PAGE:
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airstrikes on civilian homes when i was there. in the last week, there's been an up tick in the airstrikes because the general of the force were ejected, they lost a key strategic base in the west and now they'vennounced that they're going to use all means, really. the gloves are coming off and, so, what you're seeing is a very reckless airstrikes pattish and the migrant center strike is the tragic result of that. >> reporter: and a lot of this turmoil was ugrt of bro on by the ouste of muammar gadhafi, an allied coalition led by the united states. u what's tted states' role been since then in trying to stabilize libya? >> unfortunately, hands off.r afhat 2011 revolution and the n.a.t.o. intervention, president obama really, you know, took a uck seat for.s. policy. he believed the europeans and the united nations should takead the le in stabilizing this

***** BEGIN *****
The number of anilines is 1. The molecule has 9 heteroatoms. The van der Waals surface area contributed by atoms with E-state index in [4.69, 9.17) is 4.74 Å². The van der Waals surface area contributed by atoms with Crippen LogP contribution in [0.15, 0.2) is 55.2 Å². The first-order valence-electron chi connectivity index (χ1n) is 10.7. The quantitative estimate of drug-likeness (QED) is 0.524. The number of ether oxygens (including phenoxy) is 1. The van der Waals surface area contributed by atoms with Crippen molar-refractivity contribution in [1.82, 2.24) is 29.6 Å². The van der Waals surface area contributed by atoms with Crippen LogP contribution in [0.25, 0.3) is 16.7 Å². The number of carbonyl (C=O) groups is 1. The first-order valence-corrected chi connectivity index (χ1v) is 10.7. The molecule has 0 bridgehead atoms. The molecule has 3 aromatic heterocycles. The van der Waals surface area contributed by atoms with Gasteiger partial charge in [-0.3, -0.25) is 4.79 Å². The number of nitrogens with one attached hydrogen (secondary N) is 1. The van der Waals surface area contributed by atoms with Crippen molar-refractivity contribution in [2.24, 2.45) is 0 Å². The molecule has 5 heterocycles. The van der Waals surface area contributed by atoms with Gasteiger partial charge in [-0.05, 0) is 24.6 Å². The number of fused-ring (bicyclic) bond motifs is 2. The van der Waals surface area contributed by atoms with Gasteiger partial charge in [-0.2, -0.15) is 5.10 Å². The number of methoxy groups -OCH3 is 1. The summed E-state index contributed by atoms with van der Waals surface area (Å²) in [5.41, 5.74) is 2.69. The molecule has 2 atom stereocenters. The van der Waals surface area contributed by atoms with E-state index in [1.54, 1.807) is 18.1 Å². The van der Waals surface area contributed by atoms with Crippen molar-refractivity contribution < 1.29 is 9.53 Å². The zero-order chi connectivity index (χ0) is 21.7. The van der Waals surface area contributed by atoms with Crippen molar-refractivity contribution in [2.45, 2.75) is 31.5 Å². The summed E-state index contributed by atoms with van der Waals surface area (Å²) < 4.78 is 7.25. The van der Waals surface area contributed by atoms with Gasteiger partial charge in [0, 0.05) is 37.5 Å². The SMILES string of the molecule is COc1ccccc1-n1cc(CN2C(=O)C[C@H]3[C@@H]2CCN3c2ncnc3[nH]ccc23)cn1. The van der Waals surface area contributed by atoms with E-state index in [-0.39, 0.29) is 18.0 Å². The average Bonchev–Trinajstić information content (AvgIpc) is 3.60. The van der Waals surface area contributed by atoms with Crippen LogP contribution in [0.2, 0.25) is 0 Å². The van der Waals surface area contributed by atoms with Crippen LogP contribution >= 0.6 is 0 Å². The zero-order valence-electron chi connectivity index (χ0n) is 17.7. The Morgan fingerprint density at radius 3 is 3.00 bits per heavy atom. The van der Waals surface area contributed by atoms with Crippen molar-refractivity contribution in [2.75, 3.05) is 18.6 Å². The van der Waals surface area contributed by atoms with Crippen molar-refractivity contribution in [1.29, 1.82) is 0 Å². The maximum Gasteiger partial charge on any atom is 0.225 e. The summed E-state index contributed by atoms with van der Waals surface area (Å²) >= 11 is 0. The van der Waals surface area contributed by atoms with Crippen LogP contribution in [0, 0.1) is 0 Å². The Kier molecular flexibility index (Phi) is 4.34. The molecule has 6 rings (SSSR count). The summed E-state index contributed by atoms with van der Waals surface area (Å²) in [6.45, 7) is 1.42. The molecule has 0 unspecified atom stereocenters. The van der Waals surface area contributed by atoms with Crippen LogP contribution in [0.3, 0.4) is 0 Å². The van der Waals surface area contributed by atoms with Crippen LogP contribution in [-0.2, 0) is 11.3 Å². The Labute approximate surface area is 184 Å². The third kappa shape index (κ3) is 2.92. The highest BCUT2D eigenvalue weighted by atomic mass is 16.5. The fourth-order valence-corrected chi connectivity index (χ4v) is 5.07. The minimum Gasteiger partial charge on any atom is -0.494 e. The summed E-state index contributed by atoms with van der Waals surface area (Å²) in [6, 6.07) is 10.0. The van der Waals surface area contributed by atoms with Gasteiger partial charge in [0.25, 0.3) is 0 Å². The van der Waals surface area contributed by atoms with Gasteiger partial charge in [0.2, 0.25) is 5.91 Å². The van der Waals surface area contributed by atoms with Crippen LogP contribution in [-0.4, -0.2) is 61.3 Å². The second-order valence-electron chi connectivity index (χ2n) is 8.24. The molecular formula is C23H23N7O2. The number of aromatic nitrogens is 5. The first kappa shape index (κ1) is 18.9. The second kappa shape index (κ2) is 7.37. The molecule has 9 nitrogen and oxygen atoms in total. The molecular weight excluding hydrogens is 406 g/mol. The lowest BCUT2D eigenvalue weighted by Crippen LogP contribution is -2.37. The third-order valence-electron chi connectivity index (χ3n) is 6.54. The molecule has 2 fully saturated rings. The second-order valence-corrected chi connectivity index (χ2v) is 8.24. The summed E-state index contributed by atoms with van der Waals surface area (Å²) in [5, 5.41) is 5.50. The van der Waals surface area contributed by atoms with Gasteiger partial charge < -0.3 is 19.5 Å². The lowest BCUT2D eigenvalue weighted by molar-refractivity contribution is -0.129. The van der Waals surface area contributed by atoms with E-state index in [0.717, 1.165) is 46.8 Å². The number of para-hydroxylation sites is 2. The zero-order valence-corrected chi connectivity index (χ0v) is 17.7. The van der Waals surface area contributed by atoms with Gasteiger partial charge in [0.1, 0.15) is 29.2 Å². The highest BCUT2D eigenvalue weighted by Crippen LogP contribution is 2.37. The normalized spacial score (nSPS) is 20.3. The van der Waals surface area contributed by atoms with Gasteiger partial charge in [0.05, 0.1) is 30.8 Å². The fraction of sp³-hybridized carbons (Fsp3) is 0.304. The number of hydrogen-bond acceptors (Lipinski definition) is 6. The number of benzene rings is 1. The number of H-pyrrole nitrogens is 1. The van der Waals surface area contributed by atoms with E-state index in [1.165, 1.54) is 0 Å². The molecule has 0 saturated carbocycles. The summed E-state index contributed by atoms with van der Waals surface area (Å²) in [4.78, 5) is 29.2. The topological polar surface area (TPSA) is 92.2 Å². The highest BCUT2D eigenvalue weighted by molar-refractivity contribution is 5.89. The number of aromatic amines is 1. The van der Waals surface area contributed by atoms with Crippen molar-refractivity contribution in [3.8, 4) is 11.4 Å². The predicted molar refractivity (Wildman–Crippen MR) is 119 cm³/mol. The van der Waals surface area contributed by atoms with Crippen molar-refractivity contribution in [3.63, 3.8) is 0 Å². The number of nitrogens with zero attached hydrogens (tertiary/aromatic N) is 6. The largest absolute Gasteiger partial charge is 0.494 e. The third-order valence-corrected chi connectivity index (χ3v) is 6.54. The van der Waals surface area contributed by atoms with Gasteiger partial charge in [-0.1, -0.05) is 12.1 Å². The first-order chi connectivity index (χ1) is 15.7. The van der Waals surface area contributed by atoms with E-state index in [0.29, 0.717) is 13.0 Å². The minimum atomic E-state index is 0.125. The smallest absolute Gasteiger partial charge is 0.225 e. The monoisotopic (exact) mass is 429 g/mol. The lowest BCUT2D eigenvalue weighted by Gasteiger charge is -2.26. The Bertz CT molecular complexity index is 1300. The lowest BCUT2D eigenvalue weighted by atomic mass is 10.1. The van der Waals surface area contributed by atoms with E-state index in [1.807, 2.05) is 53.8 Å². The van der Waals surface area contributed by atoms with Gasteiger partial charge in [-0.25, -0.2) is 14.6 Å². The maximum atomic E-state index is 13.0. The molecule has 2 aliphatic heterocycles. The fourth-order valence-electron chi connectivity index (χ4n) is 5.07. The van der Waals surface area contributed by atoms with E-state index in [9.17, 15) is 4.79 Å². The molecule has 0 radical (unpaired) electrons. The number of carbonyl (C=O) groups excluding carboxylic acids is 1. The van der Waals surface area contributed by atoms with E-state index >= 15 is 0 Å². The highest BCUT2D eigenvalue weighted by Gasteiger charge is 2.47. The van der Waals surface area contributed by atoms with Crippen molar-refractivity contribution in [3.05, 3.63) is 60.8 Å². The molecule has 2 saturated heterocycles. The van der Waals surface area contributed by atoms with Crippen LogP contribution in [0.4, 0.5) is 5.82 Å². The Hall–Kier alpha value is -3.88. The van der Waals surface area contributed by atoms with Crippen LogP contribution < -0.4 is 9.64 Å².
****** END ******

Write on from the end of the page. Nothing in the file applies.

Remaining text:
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country and, unfortunately, it's been hanff ever since. we've had a very ambivalent policy about this recent conflict, although president trump has publicly ardorsed general heftar's effort, but i'm g libyans would like more united states i diplomatvolvement to solve this crisis and put an end to this war. >> reporter: one side o ths conflict is being backed by the united nations and the french. then as you say t, mrmp has sort of endorsed the other side, which is being supported by the saudis, the egyptians and the emirates. what do you make of mr. trump's intervention in this? we're told that he spoke to the general on the phone and has had things to say about it.o what'sing on? >> there are a number of ways to read that. i think in heftar, e ses a